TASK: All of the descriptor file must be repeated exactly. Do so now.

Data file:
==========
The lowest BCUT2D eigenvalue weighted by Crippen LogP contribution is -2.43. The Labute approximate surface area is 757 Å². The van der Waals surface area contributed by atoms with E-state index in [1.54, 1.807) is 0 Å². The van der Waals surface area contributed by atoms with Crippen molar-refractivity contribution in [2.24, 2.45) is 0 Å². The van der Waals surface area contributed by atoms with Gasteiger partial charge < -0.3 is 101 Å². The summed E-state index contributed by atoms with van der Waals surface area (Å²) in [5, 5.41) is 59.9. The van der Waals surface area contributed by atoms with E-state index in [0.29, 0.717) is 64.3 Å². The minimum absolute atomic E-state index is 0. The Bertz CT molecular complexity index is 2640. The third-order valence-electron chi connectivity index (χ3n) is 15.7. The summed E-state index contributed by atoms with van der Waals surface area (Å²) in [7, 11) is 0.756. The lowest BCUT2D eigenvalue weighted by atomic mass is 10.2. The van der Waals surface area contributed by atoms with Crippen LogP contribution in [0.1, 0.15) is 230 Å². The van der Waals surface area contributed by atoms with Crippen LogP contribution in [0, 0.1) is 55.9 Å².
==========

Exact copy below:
The lowest BCUT2D eigenvalue weighted by Crippen LogP contribution is -2.43. The Labute approximate surface area is 757 Å². The van der Waals surface area contributed by atoms with E-state index in [1.54, 1.807) is 0 Å². The van der Waals surface area contributed by atoms with Crippen molar-refractivity contribution in [2.24, 2.45) is 0 Å². The van der Waals surface area contributed by atoms with Gasteiger partial charge < -0.3 is 101 Å². The summed E-state index contributed by atoms with van der Waals surface area (Å²) in [5, 5.41) is 59.9. The van der Waals surface area contributed by atoms with E-state index in [0.29, 0.717) is 64.3 Å². The minimum absolute atomic E-state index is 0. The Bertz CT molecular complexity index is 2640. The third-order valence-electron chi connectivity index (χ3n) is 15.7. The summed E-state index contributed by atoms with van der Waals surface area (Å²) in [7, 11) is 0.756. The lowest BCUT2D eigenvalue weighted by atomic mass is 10.2. The van der Waals surface area contributed by atoms with Crippen LogP contribution in [0.1, 0.15) is 230 Å². The van der Waals surface area contributed by atoms with Crippen LogP contribution in [0, 0.1) is 55.9 Å².